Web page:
He urged the U.N. to reform its Human Rights Council, which in the past has been chaired by Libya and other dictatorships, and said that the United States was open to an overhaul of the U.N. Security Council. The council is made up of the United States, Russia, China, Britain and France. Bush said he thought Japan was "well qualified" for membership.
The president began a three-day visit to New York on Monday for the 62rd meeting of the General Assembly. He met privately at the Waldorf-Astoria Hotel with Mahmoud Abbas, president of the Palestinian Authority, and Tony Blair, the former British prime minister who now represents the quartet -- the United States, Russia, the United Nations and the European Union -- seeking to bring about a broad peace agreement between the Palestinians and Israel.
The General Assembly speech today veered away from the themes of terrorism and war that were the foundation of Bush's first speeches at the U.N. Instead, he turned to elements of foreign policy that carry less of an edge while still encouraging the spread of democracy and the fight against tyranny.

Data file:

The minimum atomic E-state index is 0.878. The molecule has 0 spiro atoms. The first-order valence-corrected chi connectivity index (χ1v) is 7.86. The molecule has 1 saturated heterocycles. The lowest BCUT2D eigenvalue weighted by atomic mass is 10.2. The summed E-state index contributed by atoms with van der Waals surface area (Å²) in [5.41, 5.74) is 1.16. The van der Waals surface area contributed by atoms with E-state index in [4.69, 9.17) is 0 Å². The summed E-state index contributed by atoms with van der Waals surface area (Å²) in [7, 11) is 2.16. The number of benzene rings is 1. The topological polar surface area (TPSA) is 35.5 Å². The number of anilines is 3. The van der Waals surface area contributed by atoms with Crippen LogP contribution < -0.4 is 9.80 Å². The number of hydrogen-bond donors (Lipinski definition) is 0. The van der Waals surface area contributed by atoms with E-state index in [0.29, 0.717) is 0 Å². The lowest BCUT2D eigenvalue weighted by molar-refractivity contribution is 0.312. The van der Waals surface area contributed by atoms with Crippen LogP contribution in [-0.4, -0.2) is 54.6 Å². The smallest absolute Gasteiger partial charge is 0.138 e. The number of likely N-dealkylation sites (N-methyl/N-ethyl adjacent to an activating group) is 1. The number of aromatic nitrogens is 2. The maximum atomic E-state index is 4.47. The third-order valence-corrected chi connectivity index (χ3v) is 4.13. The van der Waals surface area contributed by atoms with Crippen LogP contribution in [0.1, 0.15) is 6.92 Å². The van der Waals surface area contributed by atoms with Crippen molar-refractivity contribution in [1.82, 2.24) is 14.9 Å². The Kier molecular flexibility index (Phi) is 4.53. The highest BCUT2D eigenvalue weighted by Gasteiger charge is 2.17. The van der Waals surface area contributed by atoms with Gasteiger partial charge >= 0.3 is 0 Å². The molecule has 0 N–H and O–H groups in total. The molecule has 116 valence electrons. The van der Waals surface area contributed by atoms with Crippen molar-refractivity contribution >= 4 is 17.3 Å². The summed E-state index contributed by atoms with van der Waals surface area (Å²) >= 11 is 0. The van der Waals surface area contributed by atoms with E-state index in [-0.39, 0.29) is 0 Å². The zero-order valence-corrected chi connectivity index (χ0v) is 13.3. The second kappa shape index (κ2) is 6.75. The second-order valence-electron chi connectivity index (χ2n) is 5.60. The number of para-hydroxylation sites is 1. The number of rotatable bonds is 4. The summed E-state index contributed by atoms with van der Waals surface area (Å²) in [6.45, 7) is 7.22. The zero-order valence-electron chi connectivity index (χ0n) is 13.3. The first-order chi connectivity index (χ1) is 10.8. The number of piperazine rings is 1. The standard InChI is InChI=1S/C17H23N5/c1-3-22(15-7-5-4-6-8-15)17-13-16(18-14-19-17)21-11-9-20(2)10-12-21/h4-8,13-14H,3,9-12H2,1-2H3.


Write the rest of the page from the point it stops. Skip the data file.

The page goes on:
The shift in tone comes at a time when Bush is struggling in a political world grown increasingly unfriendly, both at home and abroad.
It was at the U.N. last year that Venezuelan President Hugo Chavez -- never a friend of Bush -- likened the American president to a visitor from the underworld, saying, "The devil came here yesterday, and it smells of sulfur still today."
But even international allies are growing skittish. Britain, under new Prime Minister Gordon Brown, hopes to scale down its commitment of troops in Iraq. And at home, notwithstanding the Democrats' inability to force Bush's hand in Iraq, there are few signs that public opposition to the war is weakening.
The president's history of laying out a hard line and challenging the United Nations to join him frequently has left him searching for friends in an organization that has been described with scorn by the White House.
By contrast, the call for cooperation on a humanitarian agenda "certainly is a stronger message for a U.S. president than challenging the relevance of the United Nations," said P.J. Crowley, a senior fellow and the director for homeland security at the liberal Center for American Progress in Washington.